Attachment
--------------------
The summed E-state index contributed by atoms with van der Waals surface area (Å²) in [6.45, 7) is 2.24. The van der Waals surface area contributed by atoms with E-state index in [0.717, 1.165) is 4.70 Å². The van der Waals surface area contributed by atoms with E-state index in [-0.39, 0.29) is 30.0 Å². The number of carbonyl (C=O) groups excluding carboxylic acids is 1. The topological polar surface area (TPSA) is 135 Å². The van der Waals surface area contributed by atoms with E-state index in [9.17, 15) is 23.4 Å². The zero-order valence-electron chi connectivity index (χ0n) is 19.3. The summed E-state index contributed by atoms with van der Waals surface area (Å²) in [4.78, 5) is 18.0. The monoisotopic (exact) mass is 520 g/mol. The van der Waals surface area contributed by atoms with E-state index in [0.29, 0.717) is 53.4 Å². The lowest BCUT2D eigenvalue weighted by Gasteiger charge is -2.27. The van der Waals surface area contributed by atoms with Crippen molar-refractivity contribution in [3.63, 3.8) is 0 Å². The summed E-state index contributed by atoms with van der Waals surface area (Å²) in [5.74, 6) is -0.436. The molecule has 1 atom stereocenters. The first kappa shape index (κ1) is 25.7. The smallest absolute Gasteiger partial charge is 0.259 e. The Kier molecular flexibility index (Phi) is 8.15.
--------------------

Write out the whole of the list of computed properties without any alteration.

The summed E-state index contributed by atoms with van der Waals surface area (Å²) in [6.45, 7) is 2.24. The van der Waals surface area contributed by atoms with E-state index in [0.717, 1.165) is 4.70 Å². The van der Waals surface area contributed by atoms with E-state index in [-0.39, 0.29) is 30.0 Å². The number of carbonyl (C=O) groups excluding carboxylic acids is 1. The topological polar surface area (TPSA) is 135 Å². The van der Waals surface area contributed by atoms with E-state index in [9.17, 15) is 23.4 Å². The zero-order valence-electron chi connectivity index (χ0n) is 19.3. The summed E-state index contributed by atoms with van der Waals surface area (Å²) in [4.78, 5) is 18.0. The monoisotopic (exact) mass is 520 g/mol. The van der Waals surface area contributed by atoms with E-state index in [0.29, 0.717) is 53.4 Å². The lowest BCUT2D eigenvalue weighted by Gasteiger charge is -2.27. The van der Waals surface area contributed by atoms with Crippen molar-refractivity contribution in [3.63, 3.8) is 0 Å². The summed E-state index contributed by atoms with van der Waals surface area (Å²) in [5.74, 6) is -0.436. The molecule has 1 atom stereocenters. The first kappa shape index (κ1) is 25.7. The smallest absolute Gasteiger partial charge is 0.259 e. The Kier molecular flexibility index (Phi) is 8.15.